In the wake of a Government Accountability Office report that 247 people on the FBI's terror watch list were permitted to purchase guns last year, Rep. Mike Quigley (D-Chicago) proposed an amendment to the PATRIOT Act that would prevent anyone on a terror list from buying a firearm. Republicans on the House Judiciary Committe voted down Quigley's amendment yesterday, arguing "that restricting sales to people on the watch list would violate the Second Amendment rights of those placed on the list by mistake." After you get your jaw off the floor, read Quigley's justification for his amendment:
"Surely, we cannot look our constituents in the eye and tell them in good faith that we have decided to enact public policy that restrains some of their civil liberties for the greater good but that we refused to ask the same of suspected terrorists. I know we are smarter than that."
And then the testimony from Paul Helmke of the Brady Campaign:
"Osama bin Laden is dead, but the war on terror is far from over," Paul Helmke, president of the Brady Campaign to Prevent Gun Violence, said in a statement. "How can the Congress pretend to be serious about protecting the nation from terrorism, while voting to allow known terrorists to buy guns?"
Here's the problem with calling everyone on the FBI's watch list a "terrorist": Many of them aren't.
In May 2009, a report from the Inspector General for the Department of Justice found many records "for individuals who had originally been appropriately watchlisted but should have been removed from the watchlist after the case had been closed." On average, nearly two months passed between the time a person was cleared and when his or her name was removed from the watch list. "In one instance," the report reads, "we identified a former subject who remained watchlisted for nearly 5 years after the case had been closed." The report also found that some people were added to the watch list for specious reasons.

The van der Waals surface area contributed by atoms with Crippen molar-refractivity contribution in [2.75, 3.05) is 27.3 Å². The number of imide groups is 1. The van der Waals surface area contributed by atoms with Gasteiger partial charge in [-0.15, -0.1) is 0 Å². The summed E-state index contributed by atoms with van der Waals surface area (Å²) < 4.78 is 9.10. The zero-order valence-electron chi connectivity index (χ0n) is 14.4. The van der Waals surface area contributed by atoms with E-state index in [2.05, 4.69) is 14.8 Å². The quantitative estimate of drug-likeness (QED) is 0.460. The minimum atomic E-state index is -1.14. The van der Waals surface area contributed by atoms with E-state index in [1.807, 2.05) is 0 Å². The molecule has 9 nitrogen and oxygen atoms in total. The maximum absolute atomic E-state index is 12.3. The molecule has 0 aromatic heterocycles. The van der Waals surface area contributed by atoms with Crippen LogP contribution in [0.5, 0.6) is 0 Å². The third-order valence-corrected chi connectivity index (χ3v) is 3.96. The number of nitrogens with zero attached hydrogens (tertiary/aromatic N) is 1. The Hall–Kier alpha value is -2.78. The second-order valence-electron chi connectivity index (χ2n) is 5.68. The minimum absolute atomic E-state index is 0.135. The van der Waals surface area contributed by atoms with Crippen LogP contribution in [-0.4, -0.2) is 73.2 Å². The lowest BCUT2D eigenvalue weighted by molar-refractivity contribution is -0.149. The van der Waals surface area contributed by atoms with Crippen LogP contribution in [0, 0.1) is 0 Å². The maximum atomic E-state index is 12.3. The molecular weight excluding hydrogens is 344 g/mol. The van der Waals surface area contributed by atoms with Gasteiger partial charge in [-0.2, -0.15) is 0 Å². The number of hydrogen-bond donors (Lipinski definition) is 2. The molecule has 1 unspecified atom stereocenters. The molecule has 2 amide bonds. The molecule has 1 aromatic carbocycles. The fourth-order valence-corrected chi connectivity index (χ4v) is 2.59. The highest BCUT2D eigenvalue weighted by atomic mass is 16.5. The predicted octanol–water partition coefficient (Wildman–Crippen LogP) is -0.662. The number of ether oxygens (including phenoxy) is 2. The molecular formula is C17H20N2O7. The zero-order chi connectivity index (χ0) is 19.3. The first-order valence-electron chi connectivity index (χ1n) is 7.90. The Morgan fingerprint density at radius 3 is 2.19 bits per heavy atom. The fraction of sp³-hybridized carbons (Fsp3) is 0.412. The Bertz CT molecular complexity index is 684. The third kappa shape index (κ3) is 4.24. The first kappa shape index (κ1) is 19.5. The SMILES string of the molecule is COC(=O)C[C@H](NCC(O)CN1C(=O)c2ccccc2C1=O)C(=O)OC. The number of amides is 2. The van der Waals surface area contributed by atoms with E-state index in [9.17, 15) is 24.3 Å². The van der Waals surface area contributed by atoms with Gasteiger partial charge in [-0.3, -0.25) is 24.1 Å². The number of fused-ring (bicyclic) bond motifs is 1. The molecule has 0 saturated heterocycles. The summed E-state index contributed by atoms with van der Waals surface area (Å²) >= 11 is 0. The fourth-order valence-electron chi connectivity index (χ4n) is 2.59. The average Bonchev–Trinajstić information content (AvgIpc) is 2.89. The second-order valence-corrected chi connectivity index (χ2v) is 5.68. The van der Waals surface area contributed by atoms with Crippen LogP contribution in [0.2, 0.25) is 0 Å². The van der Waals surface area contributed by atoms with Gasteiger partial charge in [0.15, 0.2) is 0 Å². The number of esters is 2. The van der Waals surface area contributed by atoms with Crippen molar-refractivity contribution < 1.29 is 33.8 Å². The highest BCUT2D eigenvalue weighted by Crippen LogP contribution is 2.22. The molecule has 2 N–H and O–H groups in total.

Six months after the IG's report came out, the Washington Post reported that the FBI added roughly 1,600 entries to its watch list and ordered the removal of 600 names every single day. At one point, the ACLU hypothesized that there were more than a million names on the FBI's list.
In an odd turn of events, the GOP seems more aware of these types of problems than they ever have, which explains why House leadership is having trouble whipping up the votes necessary for extending the PATRIOT Act fully entact. Democrats, meanwhile, want to use the bill to pass Trojan gun control laws.